How To Build Tahoe-LAFS On A Desert Island¶
(or an airplane, or anywhere else without internet connectivity)
Here’s the story: you leave for the airport in an hour, you know you want to do some Tahoe hacking on the flight. What can you grab right now that will let you install the necessary dependencies later, when you are offline?
Pip can help, with a technique described in the pip documentation https://pip.pypa.io/en/stable/user_guide/#installing-from-local-packages .
First, do two setup steps:
[global] find-links = ~/.pip/wheels
(the filename may vary on non-unix platforms: check the pip documentation for details)
This instructs all
pip install commands to look in your local directory
for compiled wheels, in addition to asking PyPI and the normal wheel cache.
Before you get shipwrecked (or leave the internet for a while), do this from your tahoe source tree (or any python source tree that you want to hack on):
pip wheel -w ~/.pip/wheels .
That command will require network and time: it will download and compile whatever is necessary right away. Schedule your shipwreck for after it completes.
Specifically, it will get wheels for everything that the current project
(”.”, i.e. tahoe) needs, and write them to the
It will query PyPI to learn the current version of every dependency, then
acquire wheels from the first source that has one:
- copy from our
- copy from the local wheel cache (see below for where this lives)
- download a wheel from PyPI
- build a wheel from a tarball (cached or downloaded)
Later, on the plane, do this:
virtualenv --no-download ve
pip install --no-index --editable .
That tells virtualenv/pip to not try to contact PyPI, and your
“find-links” tells them to use the wheels in
How This Works¶
The pip wheel cache¶
Modern versions of pip and setuptools will, by default, cache both their HTTP downloads and their generated wheels. When pip is asked to install a package, it will first check with PyPI. If the PyPI index says it needs to download a newer version, but it can find a copy of the tarball/zipball/wheel in the HTTP cache, it will not actually download anything. Then it tries to build a wheel: if it already has one in the wheel cache (downloaded or built earlier), it will not actually build anything.
If it cannot contact PyPI, it will fail. The
--no-index above is to tell
it to skip the PyPI step, but that leaves it with no source of packages. The
find-links setting is what provides an alternate source of packages.
The HTTP and wheel caches are not single flat directories: they use a
hierarchy of subdirectories, named after a hash of the URL or name of the
object being stored (this is to avoid filesystem limitations on the size of a
directory). As a result, the wheel cache is not suitable for use as a
find-links target (but see below).
There is a command named
pip wheel which only creates wheels (and stores
--wheel-dir=, which defaults to the current directory). This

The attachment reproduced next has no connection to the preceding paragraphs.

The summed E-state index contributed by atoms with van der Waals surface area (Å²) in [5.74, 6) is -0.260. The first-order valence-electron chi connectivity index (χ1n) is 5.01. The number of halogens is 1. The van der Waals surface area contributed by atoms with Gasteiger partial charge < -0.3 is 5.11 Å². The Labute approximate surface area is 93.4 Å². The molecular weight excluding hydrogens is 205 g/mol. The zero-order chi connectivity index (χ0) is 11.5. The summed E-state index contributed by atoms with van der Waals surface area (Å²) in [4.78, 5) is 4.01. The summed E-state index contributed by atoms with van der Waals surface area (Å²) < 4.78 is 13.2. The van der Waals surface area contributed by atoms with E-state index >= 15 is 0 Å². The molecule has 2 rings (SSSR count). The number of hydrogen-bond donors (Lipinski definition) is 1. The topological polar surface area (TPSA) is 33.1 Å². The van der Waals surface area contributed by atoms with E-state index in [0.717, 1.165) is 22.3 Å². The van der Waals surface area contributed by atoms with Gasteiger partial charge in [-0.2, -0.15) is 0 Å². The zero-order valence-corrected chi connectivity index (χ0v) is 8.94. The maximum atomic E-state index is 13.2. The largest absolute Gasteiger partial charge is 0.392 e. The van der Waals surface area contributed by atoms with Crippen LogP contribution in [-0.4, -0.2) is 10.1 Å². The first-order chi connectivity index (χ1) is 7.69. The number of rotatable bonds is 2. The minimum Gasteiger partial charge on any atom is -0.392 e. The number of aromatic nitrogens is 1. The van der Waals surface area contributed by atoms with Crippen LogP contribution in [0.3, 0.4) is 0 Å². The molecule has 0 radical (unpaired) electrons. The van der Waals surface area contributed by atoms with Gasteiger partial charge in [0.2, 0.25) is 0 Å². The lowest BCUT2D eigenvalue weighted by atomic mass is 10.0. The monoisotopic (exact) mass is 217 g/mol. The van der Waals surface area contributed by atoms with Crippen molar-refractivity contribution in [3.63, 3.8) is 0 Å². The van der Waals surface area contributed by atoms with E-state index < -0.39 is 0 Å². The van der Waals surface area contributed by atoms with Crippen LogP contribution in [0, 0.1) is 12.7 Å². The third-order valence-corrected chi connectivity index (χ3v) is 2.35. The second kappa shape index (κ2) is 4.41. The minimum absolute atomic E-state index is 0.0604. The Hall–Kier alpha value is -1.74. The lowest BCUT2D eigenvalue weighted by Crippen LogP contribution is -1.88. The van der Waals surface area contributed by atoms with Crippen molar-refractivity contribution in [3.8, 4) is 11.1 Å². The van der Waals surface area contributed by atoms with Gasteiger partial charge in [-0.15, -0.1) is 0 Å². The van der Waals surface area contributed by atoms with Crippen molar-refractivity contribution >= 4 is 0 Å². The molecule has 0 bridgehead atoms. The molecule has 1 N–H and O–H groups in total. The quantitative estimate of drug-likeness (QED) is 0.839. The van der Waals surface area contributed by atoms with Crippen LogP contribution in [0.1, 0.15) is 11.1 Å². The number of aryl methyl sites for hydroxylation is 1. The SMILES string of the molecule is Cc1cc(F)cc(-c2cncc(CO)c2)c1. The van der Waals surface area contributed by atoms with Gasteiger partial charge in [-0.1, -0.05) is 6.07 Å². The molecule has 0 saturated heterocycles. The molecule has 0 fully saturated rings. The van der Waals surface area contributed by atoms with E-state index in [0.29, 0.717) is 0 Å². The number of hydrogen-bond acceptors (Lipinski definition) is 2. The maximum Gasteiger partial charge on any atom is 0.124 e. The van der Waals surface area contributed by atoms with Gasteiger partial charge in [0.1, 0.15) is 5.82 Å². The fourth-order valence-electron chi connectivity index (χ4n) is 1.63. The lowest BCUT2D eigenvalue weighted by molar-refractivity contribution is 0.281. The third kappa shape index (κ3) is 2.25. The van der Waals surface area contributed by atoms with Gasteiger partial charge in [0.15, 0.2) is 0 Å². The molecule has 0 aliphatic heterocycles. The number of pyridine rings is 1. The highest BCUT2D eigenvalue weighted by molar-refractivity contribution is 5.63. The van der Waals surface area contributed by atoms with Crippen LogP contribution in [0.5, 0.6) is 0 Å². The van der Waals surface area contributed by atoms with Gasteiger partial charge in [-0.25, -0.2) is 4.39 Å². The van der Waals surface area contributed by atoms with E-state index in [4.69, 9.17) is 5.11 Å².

command does not populate the wheel cache: it reads from (and writes to) the
HTTP cache, and reads from the wheel cache, but will only save the generated
wheels into the directory you specify with
Where Does The Cache Live?¶
Pip’s cache location depends upon the platform. On linux, it defaults to ~/.cache/pip/ (both http/ and wheels/). On OS-X (homebrew), it uses ~/Library/Caches/pip/ . On Windows, try ~AppDataLocalpipcache .
The location can be overridden by
pip.conf. Look for the “wheel-dir”,
“cache-dir”, and “find-links” options.
How Can I Tell If It’s Using The Cache?¶
When “pip install” has to download a source tarball (and build a wheel), it will say things like:
Collecting zfec Downloading zfec-1.4.24.tar.gz (175kB) Building wheels for collected packages: zfec Running setup.py bdist_wheel for zfec ... done Stored in directory: $CACHEDIR Successfully built zfec Installing collected packages: zfec Successfully installed zfec-1.4.24
When “pip install” can use a cached downloaded tarball, but does not have a cached wheel, it will say:
Collecting zfec Using cached zfec-1.4.24.tar.gz Building wheels for collected packages: zfec Running setup.py bdist_wheel for zfec ... done Stored in directory: $CACHEDIR Successfully built zfec Installing collected packages: zfec Successfully installed zfec-1.4.24
When “pip install” can use a cached wheel, it will just say:
Collecting zfec Installed collected packages: zfec Successfully installed zfec-1.4.24
Many packages publish pre-built wheels next to their source tarballs. This is common for non-platform-specific (pure-python) packages. It is also common for them to provide pre-compiled windows and OS-X wheel, so users do not have to have a compiler installed (pre-compiled Linux wheels are not common, because there are too many platform variations). When “pip install” can use a downloaded wheel like this, it will say:
Collecting six Downloading six-1.10.0-py2.py3-none-any.whl Installing collected packages: six Successfully installed six-1.10.0
Note that older versions of pip do not always use wheels, or the cache. Pip 8.0.0 or newer should be ok. The version of setuptools may also be significant.